Hildebrand explains the deployment of the Hun army under Dietrich, Rodinger, and Diether (coached by Nudung).

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Hildebrand rode back through the ford. But when Reinald came to his tent he found there Sibich with many of his men, ready for battle. He had heard about Hildebrand's mission and wanted to ride after him and kill him.

Then Reinald said: If you want to kill my good friend Hildebrand I can get no fewer men than you have in a short time, and then you'll have to fight me rather than him, and you'll have many fewer men before you catch up with him. And it is more likely than not that he will ride his way, whether you pursue him or not likely means: he will kill the lot of you even if I don't.

Then Sibich replied: Reinald, do you want to become king Ermenrik's enemy, who made me chief of this campaign? Do you want to help our enemies?

Reinald said: I don't want to become king Ermenrik's enemy. Instead, I will fight for him, even though I fight against my relatives and friends, but I will not let you kill Hildebrand while he rides alone. You will have plenty of opportunity to kill him before the day is over, and when he leads his men I will not prevent anyone from riding against him. But it could be that he defends himself. And these words stopped Sibich and his men from riding after Hildebrand.

But Hildebrand rode to king Diet­rich's tent and told him all he had learned that night. And the king said he had done well, as before.

The next morning the armies march against one another. Dietrich takes on Sibich, Nudung and Diether fight Witig, and Rodinger attacks Reinald.

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Now the six army groups met. Diet­rich rode in front on his good stallion Falke with his sword Eckisax, and killed men and horses on both sides, and before him rode master Hildebrand carrying his banner and slaying men with his free hand, and their companion Wildeber followed them, and many Amelungen from Sibich's army fell.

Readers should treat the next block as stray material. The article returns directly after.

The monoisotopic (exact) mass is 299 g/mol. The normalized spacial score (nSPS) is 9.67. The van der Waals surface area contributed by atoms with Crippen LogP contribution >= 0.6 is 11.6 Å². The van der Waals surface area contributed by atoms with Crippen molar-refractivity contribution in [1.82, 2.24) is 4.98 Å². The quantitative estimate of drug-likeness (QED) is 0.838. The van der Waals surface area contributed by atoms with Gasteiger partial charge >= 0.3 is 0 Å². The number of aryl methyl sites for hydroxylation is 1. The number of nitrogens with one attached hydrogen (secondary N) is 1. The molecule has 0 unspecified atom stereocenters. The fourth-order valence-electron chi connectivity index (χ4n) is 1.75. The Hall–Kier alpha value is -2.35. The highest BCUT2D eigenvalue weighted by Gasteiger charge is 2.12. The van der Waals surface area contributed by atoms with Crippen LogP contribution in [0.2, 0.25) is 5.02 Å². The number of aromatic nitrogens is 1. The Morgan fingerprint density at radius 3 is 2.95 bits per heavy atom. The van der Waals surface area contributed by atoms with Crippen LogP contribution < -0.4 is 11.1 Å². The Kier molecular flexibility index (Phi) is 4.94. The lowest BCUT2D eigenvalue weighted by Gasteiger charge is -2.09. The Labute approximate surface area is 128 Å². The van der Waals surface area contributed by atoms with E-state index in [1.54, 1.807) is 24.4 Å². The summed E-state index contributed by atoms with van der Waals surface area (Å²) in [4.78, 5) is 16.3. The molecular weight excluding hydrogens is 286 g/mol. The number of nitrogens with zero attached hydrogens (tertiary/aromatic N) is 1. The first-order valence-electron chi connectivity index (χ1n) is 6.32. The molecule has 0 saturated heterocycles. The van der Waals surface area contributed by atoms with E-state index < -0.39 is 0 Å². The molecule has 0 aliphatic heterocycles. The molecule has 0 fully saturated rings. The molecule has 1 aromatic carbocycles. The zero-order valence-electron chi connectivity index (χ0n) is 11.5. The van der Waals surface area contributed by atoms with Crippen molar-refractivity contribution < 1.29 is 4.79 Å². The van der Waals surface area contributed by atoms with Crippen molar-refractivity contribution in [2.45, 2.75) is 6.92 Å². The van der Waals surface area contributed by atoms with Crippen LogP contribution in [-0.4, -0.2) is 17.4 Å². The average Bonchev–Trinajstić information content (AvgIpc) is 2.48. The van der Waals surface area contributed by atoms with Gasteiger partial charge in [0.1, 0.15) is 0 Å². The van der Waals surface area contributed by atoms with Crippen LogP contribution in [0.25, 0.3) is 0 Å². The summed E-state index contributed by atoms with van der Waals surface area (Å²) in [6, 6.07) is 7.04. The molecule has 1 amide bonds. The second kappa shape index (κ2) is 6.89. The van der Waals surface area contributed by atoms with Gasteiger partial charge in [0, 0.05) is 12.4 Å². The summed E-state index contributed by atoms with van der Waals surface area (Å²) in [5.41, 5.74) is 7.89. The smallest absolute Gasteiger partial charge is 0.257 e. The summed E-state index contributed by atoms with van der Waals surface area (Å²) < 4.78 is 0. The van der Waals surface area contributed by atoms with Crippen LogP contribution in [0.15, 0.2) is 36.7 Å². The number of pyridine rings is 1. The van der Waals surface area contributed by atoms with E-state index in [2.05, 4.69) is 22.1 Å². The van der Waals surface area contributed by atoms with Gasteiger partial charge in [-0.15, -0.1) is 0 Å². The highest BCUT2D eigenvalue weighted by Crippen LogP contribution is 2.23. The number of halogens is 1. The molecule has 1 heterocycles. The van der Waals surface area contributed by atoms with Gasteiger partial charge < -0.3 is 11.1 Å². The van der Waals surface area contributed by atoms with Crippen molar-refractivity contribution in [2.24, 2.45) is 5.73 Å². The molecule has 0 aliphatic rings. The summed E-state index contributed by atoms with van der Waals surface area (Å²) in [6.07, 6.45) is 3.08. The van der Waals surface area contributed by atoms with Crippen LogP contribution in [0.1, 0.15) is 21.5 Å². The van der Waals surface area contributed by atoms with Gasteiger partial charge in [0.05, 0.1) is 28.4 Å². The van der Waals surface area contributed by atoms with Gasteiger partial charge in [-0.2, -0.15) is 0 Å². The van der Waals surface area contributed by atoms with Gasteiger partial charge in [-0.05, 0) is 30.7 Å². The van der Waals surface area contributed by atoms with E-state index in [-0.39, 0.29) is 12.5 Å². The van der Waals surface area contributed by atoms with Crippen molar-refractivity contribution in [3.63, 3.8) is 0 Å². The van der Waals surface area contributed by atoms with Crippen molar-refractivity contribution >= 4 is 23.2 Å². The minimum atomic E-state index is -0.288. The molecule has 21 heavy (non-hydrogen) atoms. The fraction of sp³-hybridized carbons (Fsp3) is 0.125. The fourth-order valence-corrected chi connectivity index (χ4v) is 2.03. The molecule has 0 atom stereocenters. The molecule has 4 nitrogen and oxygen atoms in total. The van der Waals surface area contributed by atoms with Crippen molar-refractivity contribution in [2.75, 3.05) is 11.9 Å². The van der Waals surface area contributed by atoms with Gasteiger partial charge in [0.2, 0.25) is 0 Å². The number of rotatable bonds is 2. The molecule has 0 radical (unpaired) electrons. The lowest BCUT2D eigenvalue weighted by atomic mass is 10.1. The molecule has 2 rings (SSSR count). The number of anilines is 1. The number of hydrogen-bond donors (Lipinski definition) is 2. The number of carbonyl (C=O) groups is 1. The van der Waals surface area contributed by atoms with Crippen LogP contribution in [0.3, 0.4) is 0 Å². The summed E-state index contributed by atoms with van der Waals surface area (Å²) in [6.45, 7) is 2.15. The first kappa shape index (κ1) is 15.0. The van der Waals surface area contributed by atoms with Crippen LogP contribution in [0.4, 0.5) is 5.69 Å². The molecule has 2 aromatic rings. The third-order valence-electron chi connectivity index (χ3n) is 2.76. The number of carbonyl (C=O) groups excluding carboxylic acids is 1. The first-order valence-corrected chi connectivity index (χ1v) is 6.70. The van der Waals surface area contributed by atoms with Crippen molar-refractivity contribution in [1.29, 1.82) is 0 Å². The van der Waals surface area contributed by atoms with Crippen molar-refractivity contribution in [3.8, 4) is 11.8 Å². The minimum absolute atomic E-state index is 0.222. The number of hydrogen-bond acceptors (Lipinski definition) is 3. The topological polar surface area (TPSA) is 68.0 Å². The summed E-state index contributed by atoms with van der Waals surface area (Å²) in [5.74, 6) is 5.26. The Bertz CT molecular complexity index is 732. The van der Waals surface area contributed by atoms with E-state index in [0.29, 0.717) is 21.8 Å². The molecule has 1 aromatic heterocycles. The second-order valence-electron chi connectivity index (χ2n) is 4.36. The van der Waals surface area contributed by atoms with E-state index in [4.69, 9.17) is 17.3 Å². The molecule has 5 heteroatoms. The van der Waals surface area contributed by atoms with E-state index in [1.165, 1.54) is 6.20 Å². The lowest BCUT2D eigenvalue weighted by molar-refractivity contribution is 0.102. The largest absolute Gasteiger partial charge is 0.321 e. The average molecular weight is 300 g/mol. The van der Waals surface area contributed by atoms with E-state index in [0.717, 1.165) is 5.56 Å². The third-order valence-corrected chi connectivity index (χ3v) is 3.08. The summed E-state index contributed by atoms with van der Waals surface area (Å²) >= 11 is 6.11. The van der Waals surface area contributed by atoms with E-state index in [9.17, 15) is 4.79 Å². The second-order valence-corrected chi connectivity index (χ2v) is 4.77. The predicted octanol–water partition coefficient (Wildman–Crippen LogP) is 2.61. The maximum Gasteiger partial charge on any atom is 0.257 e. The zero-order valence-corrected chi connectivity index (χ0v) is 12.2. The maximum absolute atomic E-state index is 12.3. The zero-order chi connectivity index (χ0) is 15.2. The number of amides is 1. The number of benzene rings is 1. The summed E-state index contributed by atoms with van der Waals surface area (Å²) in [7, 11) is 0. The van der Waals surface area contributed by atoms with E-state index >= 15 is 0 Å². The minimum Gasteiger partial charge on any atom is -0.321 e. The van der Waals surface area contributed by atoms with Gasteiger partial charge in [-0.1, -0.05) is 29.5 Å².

Then king Diet­rich called loudly: You have fought against the Reussen and Wilkinenmen, and we were usually victorious, but in this battle we fight for our lands and realm, so let's win great fame by reconquering it.

Now king Diet­rich rode in the middle of Sibich's army and slew man and horse, and when he had come in the middle he went back by another way, and he was much feared. And by another route Wildeber rode through the Amelungen army, and no man held against him.

Walther of Waskastein saw how much damage Wildeber was doing to the Amelungen, and how they fled for him, and rode against him and hit him with his spear in the breast so that it exited between the shoulder blades. And Wildeber struck off the spear's shaft and struck Walther's thigh in the saddle, and pierced the armour and his sword got stuck in the saddle, and both fell dead from their horses It is unclear to me why Walther would die instantly of this wound..

When Sibich saw that his banner had fallen, and the strong Walther with it, he turned his horse and fled, and his men with him. But king Diet­rich and his men pursued the fugitives for a long time and killed them all day long, and it took quite a while before he returned.